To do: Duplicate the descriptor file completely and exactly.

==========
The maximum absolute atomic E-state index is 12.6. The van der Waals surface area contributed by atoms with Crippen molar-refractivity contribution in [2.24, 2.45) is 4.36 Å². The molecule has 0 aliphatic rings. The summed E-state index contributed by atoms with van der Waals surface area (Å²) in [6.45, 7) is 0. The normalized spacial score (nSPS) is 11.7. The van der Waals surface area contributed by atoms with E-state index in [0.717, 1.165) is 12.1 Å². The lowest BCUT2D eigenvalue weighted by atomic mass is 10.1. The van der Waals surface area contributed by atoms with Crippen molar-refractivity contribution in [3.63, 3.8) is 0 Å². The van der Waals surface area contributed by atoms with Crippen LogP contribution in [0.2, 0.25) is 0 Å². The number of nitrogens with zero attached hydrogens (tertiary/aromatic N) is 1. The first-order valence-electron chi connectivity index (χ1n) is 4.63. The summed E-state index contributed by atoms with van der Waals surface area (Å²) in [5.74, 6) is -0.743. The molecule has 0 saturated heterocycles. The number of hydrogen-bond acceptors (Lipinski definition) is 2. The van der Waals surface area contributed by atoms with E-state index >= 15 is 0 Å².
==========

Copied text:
The maximum absolute atomic E-state index is 12.6. The van der Waals surface area contributed by atoms with Crippen molar-refractivity contribution in [2.24, 2.45) is 4.36 Å². The molecule has 0 aliphatic rings. The summed E-state index contributed by atoms with van der Waals surface area (Å²) in [6.45, 7) is 0. The normalized spacial score (nSPS) is 11.7. The van der Waals surface area contributed by atoms with E-state index in [0.717, 1.165) is 12.1 Å². The lowest BCUT2D eigenvalue weighted by atomic mass is 10.1. The van der Waals surface area contributed by atoms with Crippen molar-refractivity contribution in [3.63, 3.8) is 0 Å². The van der Waals surface area contributed by atoms with Crippen LogP contribution in [0.2, 0.25) is 0 Å². The number of nitrogens with zero attached hydrogens (tertiary/aromatic N) is 1. The first-order valence-electron chi connectivity index (χ1n) is 4.63. The summed E-state index contributed by atoms with van der Waals surface area (Å²) in [5.74, 6) is -0.743. The molecule has 0 saturated heterocycles. The number of hydrogen-bond acceptors (Lipinski definition) is 2. The van der Waals surface area contributed by atoms with E-state index >= 15 is 0 Å².